I will admit that I have forgotten most of these symbols. And when I look at short hand symbols today they look like hieroglyphics. But when I was in graduate school I was so happy that I had an advantage.

Although I do not use the short hand, my touch typing skills are something I use every day for work and for pleasure. I am using those skills as I type and write this blog!

With the advent of computers, everyone needs to know how to use a keyboard.   Today touch typing, or as it is now known – keyboarding — is a skill that children are taught in elementary school. If you cannot type, you cannot use a computer successfully. Although probably in a few years, people will just talk to their computers and to have their thoughts put down, just as we talk to our smart phones to type a short message to someone.

It is amazing what a good teacher can help a student learn. I went into my typing class with a chip on my shoulder, not wanting to take it. I came out with a skill that has been with me for over 40 years. What I learned in typing class has helped me throughout my life.

Having My Childhood Neighbor As My Physic Teacher Was a Challenge

5 Apr

In the Kansas City Star today there was an article about a man who has searched for some of his high school teachers to thank them for all they had done for him. This article made me think of one of my teachers. Not to thank him, but to ‘sort of’ apologize for a bit of misbehaving.   There was a reason! Imagine if your neighbor became your teacher!

My home from fourth gra

My home from fourth grade till I married.  Bobbie’s home is just past the parking area.

Growing up on 78th Street near Boulevard East, in North Bergen, we had wonderful neighbors. We knew all the children on the block, and we often played stickball in the street after school and on weekends. Everyone knew everyone else. It was a community.

Our next-door neighbor going up the hill was the DeSocio family. The son, Bobbie, was about six years older than I. So although he was part of the community, he really did not hang out with the kids on the street. But of course we all knew him.   And he was part of the teasing and kidding that went on daily.

When I was about 12, and he was 18, he helped my brother and his friend, Jack, put me upside down into a garbage can. Bobbie was raking leaves. And the three boys thought it would be funny to dump me in. I did not find it so amusing. From that point on, I saw Bobbie as an adversary instead of my friend. He had joined the boys!

The next fall Bobbie went on to college: Steven’s Institute of Technology, which was in Hoboken. Not far from home. I believe he earned both a BS and an MS in physics.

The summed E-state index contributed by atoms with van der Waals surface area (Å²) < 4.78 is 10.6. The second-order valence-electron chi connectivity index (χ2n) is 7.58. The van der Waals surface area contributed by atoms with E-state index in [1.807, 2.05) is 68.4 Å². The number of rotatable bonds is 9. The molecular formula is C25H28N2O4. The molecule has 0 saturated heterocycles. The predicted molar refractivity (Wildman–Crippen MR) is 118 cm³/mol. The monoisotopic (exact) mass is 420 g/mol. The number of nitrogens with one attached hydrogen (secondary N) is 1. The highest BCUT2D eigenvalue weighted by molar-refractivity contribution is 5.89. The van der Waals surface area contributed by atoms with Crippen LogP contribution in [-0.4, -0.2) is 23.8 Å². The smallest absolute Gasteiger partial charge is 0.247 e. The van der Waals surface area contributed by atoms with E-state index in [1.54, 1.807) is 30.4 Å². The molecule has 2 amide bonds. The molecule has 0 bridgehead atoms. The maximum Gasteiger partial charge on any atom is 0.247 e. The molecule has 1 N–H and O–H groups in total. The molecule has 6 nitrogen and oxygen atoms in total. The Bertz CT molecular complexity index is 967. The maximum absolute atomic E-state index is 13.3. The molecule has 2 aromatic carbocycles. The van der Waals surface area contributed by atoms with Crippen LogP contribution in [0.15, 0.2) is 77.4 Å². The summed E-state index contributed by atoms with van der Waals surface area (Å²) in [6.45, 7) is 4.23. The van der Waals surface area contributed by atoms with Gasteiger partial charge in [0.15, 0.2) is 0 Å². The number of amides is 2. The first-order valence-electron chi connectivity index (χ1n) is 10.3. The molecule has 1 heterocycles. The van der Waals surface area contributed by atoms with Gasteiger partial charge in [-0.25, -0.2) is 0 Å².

During these years, we really did not have much contact with him. My Dad and his Dad would talk. And we would hear about what he was doing at dinner. Sometimes he would come by and we would wave. My parents talked to him the most. I think my brother, who was a bit closer to his age, and two-years ahead of me in school also talked to him. My brother actually got his master’s at Steven’s Tech, years later.

But then life changed. I was a senior in North Bergen High School. I was a good student and active in many school activities but focusing on the school newspaper and yearbook. However I did take physics and I loved it.

When we returned from winter break something had changed. They had divided our physics class. Some of the students stayed with the original teacher and some of us were put into a class with a new teacher. Someone just starting out; someone named Mr. DeSocio. Yes BOBBIE! And guess whom he got in his first class? Yes, ME!

I cannot imagine how he felt when he saw me walk into his class. But I know how I felt. Bobbie is my teacher! Impossible. I really did not know what to do or how to act. So I acted with all the maturity of an 18 year old. I totally goofed off. I giggled. I laughed. I really could not take him seriously.

I do not know why he did not request that I be put into the other class. But he did not.

However, I do know what happened in my home. I think my Dad and his Dad had a little talk over the back yard fence. And I got the parental lecture. I was in BIG trouble.

I was to treat Bobbie with respect at school and I was to call him Mr. DeSocio. When he was over at the house, I could call him Bobbie. But at school I could not. I could not tell my friend’s any Bobbie stories. I had to treat him just like any other teacher.

The parent lecture worked. I started behaving. I listened in class. It took about a month for me to calm down. And yes, I believe I had an A in physics.

But years later, I taught high school journalism in a small private school. Although none of my students were my peers, many were the children of my friends. And later, some were friends of my daughter. It was a bit difficult. And I often thought back to North Bergen High School and Bobbie.

I wondered if Bobbie continued teaching. I know he did for a while because my younger sister attended North Bergen High School until 1976, and he was still there. In fact she also had him as her physic teacher. But since she was so much younger, there was not the same issues that I had faced. I also found a yearbook listing on line that showed he was still there in 1978. Did that semester having me in his class toughen him up for anything?

In reality, I was really not that bad. (Although my sister disagrees, she says I was terrible. ) In 1973 there was a decorum that had to be followed. I loved high school and I loved learning. I did learn physics from Bobbie. So in the end, I guess we worked it out to everyone’s advantage…. I hope. But I will say that having my neighbor as my physics teacher was a challenge!